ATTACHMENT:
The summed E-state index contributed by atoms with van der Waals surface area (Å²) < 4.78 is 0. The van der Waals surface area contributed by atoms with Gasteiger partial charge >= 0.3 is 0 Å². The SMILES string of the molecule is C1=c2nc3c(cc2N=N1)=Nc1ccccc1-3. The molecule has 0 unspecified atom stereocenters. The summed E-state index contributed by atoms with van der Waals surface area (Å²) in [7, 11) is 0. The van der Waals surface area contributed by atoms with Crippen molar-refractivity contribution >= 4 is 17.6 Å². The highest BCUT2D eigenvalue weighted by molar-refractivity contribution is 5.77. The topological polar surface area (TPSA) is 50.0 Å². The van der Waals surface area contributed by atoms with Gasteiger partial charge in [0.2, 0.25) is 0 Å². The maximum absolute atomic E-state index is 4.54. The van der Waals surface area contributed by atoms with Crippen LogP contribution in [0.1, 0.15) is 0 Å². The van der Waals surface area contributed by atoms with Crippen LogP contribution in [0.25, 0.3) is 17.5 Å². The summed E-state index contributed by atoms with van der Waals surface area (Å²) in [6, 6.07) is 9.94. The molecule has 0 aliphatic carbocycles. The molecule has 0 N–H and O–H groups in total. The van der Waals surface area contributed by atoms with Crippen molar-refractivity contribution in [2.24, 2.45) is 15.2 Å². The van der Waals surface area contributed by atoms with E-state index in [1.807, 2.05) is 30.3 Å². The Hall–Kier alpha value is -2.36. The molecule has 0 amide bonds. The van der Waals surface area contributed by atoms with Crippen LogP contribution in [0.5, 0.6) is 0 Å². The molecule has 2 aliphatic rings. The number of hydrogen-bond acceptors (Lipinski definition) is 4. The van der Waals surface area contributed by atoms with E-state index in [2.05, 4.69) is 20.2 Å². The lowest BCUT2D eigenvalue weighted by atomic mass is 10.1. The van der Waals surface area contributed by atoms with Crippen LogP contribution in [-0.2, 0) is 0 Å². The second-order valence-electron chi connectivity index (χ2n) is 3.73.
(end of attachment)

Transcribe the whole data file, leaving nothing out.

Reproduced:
The summed E-state index contributed by atoms with van der Waals surface area (Å²) < 4.78 is 0. The van der Waals surface area contributed by atoms with Gasteiger partial charge >= 0.3 is 0 Å². The SMILES string of the molecule is C1=c2nc3c(cc2N=N1)=Nc1ccccc1-3. The molecule has 0 unspecified atom stereocenters. The summed E-state index contributed by atoms with van der Waals surface area (Å²) in [7, 11) is 0. The van der Waals surface area contributed by atoms with Crippen molar-refractivity contribution >= 4 is 17.6 Å². The highest BCUT2D eigenvalue weighted by molar-refractivity contribution is 5.77. The topological polar surface area (TPSA) is 50.0 Å². The van der Waals surface area contributed by atoms with Gasteiger partial charge in [0.2, 0.25) is 0 Å². The maximum absolute atomic E-state index is 4.54. The van der Waals surface area contributed by atoms with Crippen LogP contribution in [0.1, 0.15) is 0 Å². The van der Waals surface area contributed by atoms with Crippen LogP contribution in [0.25, 0.3) is 17.5 Å². The summed E-state index contributed by atoms with van der Waals surface area (Å²) in [6, 6.07) is 9.94. The molecule has 0 aliphatic carbocycles. The molecule has 0 N–H and O–H groups in total. The van der Waals surface area contributed by atoms with Crippen molar-refractivity contribution in [2.24, 2.45) is 15.2 Å². The van der Waals surface area contributed by atoms with E-state index in [1.807, 2.05) is 30.3 Å². The Hall–Kier alpha value is -2.36. The molecule has 0 amide bonds. The van der Waals surface area contributed by atoms with Crippen LogP contribution in [0.5, 0.6) is 0 Å². The molecule has 2 aliphatic rings. The number of hydrogen-bond acceptors (Lipinski definition) is 4. The van der Waals surface area contributed by atoms with E-state index in [2.05, 4.69) is 20.2 Å². The lowest BCUT2D eigenvalue weighted by atomic mass is 10.1. The van der Waals surface area contributed by atoms with Crippen LogP contribution in [-0.2, 0) is 0 Å². The second-order valence-electron chi connectivity index (χ2n) is 3.73.